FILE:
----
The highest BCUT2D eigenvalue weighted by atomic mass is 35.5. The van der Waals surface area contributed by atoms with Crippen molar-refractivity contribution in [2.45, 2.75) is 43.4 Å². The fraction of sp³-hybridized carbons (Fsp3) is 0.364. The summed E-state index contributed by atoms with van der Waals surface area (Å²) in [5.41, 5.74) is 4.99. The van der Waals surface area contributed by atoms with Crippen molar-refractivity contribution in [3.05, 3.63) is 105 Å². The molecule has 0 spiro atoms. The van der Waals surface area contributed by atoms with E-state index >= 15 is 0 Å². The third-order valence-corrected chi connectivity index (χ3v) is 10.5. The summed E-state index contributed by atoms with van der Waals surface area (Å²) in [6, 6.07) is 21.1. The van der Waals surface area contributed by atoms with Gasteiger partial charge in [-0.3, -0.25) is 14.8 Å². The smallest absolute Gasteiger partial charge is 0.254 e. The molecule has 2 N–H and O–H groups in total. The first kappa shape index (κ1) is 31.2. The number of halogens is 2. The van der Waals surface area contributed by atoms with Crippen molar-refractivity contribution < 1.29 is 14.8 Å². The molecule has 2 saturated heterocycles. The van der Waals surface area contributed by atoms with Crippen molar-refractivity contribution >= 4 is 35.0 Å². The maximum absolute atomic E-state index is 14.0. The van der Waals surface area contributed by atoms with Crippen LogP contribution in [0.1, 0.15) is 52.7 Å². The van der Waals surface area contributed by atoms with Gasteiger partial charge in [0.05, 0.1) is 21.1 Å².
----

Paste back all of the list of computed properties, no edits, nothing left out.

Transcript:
The highest BCUT2D eigenvalue weighted by atomic mass is 35.5. The van der Waals surface area contributed by atoms with Crippen molar-refractivity contribution in [2.45, 2.75) is 43.4 Å². The fraction of sp³-hybridized carbons (Fsp3) is 0.364. The summed E-state index contributed by atoms with van der Waals surface area (Å²) in [5.41, 5.74) is 4.99. The van der Waals surface area contributed by atoms with Crippen molar-refractivity contribution in [3.05, 3.63) is 105 Å². The molecule has 0 spiro atoms. The van der Waals surface area contributed by atoms with E-state index >= 15 is 0 Å². The third-order valence-corrected chi connectivity index (χ3v) is 10.5. The summed E-state index contributed by atoms with van der Waals surface area (Å²) in [6, 6.07) is 21.1. The van der Waals surface area contributed by atoms with Gasteiger partial charge in [-0.3, -0.25) is 14.8 Å². The smallest absolute Gasteiger partial charge is 0.254 e. The molecule has 2 N–H and O–H groups in total. The first kappa shape index (κ1) is 31.2. The number of halogens is 2. The van der Waals surface area contributed by atoms with Crippen molar-refractivity contribution < 1.29 is 14.8 Å². The molecule has 2 saturated heterocycles. The van der Waals surface area contributed by atoms with Crippen molar-refractivity contribution >= 4 is 35.0 Å². The maximum absolute atomic E-state index is 14.0. The van der Waals surface area contributed by atoms with Crippen LogP contribution in [0.1, 0.15) is 52.7 Å². The van der Waals surface area contributed by atoms with Gasteiger partial charge in [0.05, 0.1) is 21.1 Å².